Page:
atla ursaatla sibling fun

Grandmothers. Mothers. Daughters. Sisters. Wives.

atla spabendingatla spabending part 2

Girlfriends. Best friends. Girly-girls. Tomboys. Fierce warriors. Ruthless antagonists. Stoic women, who hide their emotions behind a mask.

atla ty leeatla mai's knife twirlingatla azulaaaa

Emotional women, who aren’t afraid to let people see them cry. Strong women – and not just Strong Female Characters.

I’m talking about women who are strong in all sorts of ways.

Women who are physically strong: the ones who can lift mountains and channel lightning through their veins, or the ones that fight with fans and knives and bare hands, not letting their lack of bending deter them from success.

Women that are emotionally strong: the ones that are the rock of the group, and hold everyone together when the world is falling apart around them. These are the women whose strength lies in their compassion and empathy for others.

Women who are mentally strong: whose determination and wit and peace of mind allow them to be more than anyone could ever imagine. Smart women, who bury themselves in books and plot and manipulate and influence the world in profound ways. They’re the ones who stop and think before they act, and thus keep others out of harm’s way.

The women of ATLA are all these things and more!

9. The characters!

I have such a strong love for the characters on this show. Everyone is so wonderful and so fleshed out and so just…ugh, I have so many feelings about them. I could probably write a whole meta about the characters, but I’ll try and be brief here.

In ATLA, every character has a purpose. More importantly, every main character has a point. Just like the Golden Trio in Harry Potter, each member of the Aang Gaang holds the group together and brings something to it that would leave a void if they were gone. For the sake of avoiding a ton of spoilers for those who haven’t watched the show, I’ll stick with the main trio that we start out with in season 1.

Sokka is the group’s strategist. He calls himself “the plan man” and really, that’s what he is, because without him, they would be ambling around without much direction. He has a very analytical mind, which leads him to spot things that others can’t. He can also think on his feet, which is a very handy trait to have during conflict. It helps that he’s handy with a boomerang. He’s also the humorous one, although his wit tends to be more sarcastic than anything, and people don’t always quite get it.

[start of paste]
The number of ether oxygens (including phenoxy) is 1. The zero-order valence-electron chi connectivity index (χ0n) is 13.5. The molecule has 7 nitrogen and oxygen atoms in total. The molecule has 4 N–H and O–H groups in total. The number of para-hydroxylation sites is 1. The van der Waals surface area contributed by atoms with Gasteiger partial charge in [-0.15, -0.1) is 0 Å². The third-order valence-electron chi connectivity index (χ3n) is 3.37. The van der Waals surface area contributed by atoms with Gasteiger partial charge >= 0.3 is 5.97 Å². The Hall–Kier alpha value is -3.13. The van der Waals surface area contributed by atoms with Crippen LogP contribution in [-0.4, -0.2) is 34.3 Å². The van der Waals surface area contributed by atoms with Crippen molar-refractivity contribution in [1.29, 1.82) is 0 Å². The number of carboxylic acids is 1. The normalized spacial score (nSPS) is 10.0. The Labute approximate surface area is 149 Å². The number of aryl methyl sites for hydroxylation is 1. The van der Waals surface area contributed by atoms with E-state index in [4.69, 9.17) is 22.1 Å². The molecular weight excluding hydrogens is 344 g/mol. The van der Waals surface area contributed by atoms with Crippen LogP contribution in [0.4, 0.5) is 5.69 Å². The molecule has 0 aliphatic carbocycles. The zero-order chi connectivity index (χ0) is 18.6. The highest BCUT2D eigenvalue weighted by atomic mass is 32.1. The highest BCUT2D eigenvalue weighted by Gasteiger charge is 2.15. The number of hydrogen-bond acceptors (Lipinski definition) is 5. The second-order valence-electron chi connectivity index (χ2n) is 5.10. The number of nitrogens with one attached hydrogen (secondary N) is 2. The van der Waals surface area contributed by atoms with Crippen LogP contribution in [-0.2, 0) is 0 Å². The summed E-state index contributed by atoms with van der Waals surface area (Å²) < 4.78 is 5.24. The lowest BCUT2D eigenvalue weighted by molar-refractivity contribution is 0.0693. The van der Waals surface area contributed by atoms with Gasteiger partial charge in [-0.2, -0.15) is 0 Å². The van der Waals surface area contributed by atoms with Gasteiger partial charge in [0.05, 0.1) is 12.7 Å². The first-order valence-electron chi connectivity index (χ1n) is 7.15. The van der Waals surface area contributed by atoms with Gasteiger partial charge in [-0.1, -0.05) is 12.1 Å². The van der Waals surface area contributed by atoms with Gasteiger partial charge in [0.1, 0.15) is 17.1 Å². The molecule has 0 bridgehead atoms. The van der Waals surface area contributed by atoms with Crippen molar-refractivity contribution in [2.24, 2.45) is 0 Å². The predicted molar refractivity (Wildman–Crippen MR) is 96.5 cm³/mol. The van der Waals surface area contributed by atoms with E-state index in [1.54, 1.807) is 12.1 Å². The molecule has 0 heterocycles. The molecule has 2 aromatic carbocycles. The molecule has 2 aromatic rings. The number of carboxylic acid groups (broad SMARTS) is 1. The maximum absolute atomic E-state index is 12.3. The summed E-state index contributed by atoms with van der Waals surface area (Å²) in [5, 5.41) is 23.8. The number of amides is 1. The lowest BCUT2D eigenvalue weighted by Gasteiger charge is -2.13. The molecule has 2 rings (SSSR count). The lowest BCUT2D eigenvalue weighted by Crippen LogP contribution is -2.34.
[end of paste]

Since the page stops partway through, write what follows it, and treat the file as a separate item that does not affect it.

atla sokka calculating

Katara is the one who holds everything together. She’s the hopeful one. She’s a healer. She’s compassionate. She’s the one who always tries to find the best in people, no matter what, and refuses to give up on the people she loves. Without her, there’s a lot that wouldn’t have happened. She’s also an amazing waterbender, who basically teaches herself and ends up becoming a waterbending master and teaching the Avatar himself the intricacies of waterbending. She’s stubborn, motherly, and wonderful. Like Hermione, she can be a bit of a know-it-all, but even she’ll fold when she’s wrong and admit it.

atla katara as the painted lady

Aang is our hero, but he’s so much more than that. He’s the innocent pacifist caught up in a Hundred Year War, with great power waiting to be unlocked. As the Avatar, he can bend all four elements, which is pretty handy, except at the start of the show, he hasn’t learned them all yet, which is part of why he ends up with Katara and Sokka in the first place. Aang is impulsive and naïve, silly and kind-hearted, with the weight of the world on his shoulders. Without Katara and Sokka, Aang wouldn’t have a support system, and he’d also be missing out on some pretty amazing friends as well. 😉

atla aang

The Aang Gaang holds each other together and aids each other in amazing ways. And the more members they take on, the stronger they grow and the more they learn. But enough about that. Let’s get to the last element…

10. The shipping!

The shipping on this show is actually really cute. The main canon relationships are built up in a wonderfully healthy, unique way, and all three main ships are slow-burn to some degree. During the airing of the show (and even now, I’m pretty sure), people got fired up about their ships. Zutara or Kaatang? Taang or Tokka? I’ll admit that I wasn’t too bad in the shipping wars, and I’ve grown to the point where I accept all ships. Well, except the incest ships, which kind of give me the willies.